Do you remember the last time you made an investment in a piece of art instead of a savings account or the stock market? Well, if you’re like most millennials, it’s probably not recently, if ever. For many people, the art market seems quite mysterious, and contemporary art galleries can feel dauntingly aloof.
However, the best time to learn everything you need to know about collecting contemporary art is while in your 20s. The piece of art hanging on your wall is a long-term financial investment. Now scrap the concert posters you kept from college off your walls, and remove the dead air plants that have been hanging around, and make an investment in some original, exciting pieces of art.
Although purchasing an art piece can be a highly rewarding long-term investment, it’s also potentially risky.
Collecting pieces of art from emerging artists – artists in their early phases of their career – is an affordable option. As the artist becomes established, the value of the artwork will increase, and so will the value of your investment. However, this long-term appreciation is far from guaranteed, since it’s quite difficult to predict the progression of an artist’s career and how it’ll end up.
There are a lot of available resources and books that offer in-depth details of the ups and downs of the art market. However, in this article, we’ll provide an introduction to collecting art, and the financial and cultural value of art in your life. The following are 4 ways to get started with your art collection.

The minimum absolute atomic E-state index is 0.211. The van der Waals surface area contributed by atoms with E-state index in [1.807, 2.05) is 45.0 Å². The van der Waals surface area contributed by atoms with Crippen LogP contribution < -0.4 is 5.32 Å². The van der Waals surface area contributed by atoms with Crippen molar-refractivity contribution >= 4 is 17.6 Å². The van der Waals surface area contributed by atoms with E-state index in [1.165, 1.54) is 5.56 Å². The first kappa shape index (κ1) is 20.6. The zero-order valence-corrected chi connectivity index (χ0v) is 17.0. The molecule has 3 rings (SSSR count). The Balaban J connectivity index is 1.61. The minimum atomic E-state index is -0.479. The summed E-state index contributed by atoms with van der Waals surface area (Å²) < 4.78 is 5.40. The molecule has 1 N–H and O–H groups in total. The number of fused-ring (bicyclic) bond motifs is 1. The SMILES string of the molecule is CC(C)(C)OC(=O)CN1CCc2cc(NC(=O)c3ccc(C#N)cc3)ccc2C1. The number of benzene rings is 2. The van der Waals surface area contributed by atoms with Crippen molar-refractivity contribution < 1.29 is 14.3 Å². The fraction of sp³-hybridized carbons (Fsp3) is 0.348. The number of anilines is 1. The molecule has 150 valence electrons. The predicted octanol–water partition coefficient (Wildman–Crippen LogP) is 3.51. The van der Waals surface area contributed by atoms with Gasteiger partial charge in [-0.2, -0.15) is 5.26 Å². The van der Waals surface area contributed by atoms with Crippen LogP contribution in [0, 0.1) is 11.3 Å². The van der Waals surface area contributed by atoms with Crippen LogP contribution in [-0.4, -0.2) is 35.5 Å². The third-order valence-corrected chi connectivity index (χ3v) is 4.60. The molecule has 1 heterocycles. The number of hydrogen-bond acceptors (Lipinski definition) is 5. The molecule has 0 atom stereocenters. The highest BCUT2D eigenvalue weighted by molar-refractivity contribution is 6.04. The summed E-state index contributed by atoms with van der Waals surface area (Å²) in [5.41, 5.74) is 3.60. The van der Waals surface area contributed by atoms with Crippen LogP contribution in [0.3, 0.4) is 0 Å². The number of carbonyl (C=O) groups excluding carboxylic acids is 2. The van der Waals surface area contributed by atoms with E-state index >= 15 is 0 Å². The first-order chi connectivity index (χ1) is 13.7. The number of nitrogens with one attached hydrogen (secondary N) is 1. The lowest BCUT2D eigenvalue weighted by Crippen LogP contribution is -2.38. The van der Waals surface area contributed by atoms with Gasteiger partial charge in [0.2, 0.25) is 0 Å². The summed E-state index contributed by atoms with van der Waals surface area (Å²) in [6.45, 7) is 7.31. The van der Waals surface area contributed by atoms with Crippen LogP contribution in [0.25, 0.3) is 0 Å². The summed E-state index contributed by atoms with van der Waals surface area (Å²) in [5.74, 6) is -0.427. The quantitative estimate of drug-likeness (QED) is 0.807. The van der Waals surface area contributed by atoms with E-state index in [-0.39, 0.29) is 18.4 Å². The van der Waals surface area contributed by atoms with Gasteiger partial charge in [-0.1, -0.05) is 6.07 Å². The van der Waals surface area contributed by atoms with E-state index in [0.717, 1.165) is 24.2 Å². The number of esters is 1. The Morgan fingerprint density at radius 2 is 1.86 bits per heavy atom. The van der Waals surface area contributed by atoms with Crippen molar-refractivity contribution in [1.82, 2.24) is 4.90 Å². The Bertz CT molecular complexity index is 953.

Learn About Your Local Art Scene
Regardless of where you’re living, whether it’s Los Angeles, New York City, or a smaller city, there’s a local art scene near you. Galleries also offer a wide range of art. The key is to find the galleries that offer an ancient, contemporary, or modern art, which one support artists who are in the later stages of their careers, and those that work with emerging artists.
In general, pieces from established artists will come at a higher price, while those from emerging artists will often have amenable prices to the beginner collector. So, be sure to attend exhibition openings, when the galleries are open later on. In most cases, they offer free wine.
Art ideally provokes conversations, reimagines the world, and sparks new thought. So, if you like whatever you see in an art opening, reach out to one of the staff and schedule an informational meeting. The staff members of the gallery are there to help you, and this can initiate and nurture a personal relationship with them and learn about the artists they work with, understand their price spectrum, and see more inventory.